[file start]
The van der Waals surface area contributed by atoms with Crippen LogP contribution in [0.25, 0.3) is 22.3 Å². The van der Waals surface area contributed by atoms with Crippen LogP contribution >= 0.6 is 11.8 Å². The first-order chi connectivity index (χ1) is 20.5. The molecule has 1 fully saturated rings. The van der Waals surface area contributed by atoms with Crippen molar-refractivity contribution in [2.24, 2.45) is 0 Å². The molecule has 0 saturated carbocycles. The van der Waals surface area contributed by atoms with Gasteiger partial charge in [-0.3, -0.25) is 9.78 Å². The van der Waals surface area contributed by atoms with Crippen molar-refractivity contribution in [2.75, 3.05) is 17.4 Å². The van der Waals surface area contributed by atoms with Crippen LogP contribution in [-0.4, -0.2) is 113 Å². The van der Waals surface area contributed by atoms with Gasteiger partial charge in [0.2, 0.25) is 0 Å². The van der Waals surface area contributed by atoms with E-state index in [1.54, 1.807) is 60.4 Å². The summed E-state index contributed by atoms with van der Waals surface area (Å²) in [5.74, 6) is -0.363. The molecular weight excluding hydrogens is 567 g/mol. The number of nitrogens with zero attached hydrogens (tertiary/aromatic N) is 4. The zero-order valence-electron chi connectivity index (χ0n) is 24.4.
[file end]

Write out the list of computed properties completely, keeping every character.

The van der Waals surface area contributed by atoms with Crippen LogP contribution in [0.25, 0.3) is 22.3 Å². The van der Waals surface area contributed by atoms with Crippen LogP contribution >= 0.6 is 11.8 Å². The first-order chi connectivity index (χ1) is 20.5. The molecule has 1 fully saturated rings. The van der Waals surface area contributed by atoms with Crippen molar-refractivity contribution in [2.24, 2.45) is 0 Å². The molecule has 0 saturated carbocycles. The van der Waals surface area contributed by atoms with Gasteiger partial charge in [-0.3, -0.25) is 9.78 Å². The van der Waals surface area contributed by atoms with Crippen molar-refractivity contribution in [2.75, 3.05) is 17.4 Å². The van der Waals surface area contributed by atoms with Crippen LogP contribution in [-0.4, -0.2) is 113 Å². The van der Waals surface area contributed by atoms with Gasteiger partial charge in [0.2, 0.25) is 0 Å². The van der Waals surface area contributed by atoms with E-state index in [1.54, 1.807) is 60.4 Å². The summed E-state index contributed by atoms with van der Waals surface area (Å²) in [5.74, 6) is -0.363. The molecular weight excluding hydrogens is 567 g/mol. The number of nitrogens with zero attached hydrogens (tertiary/aromatic N) is 4. The zero-order valence-electron chi connectivity index (χ0n) is 24.4.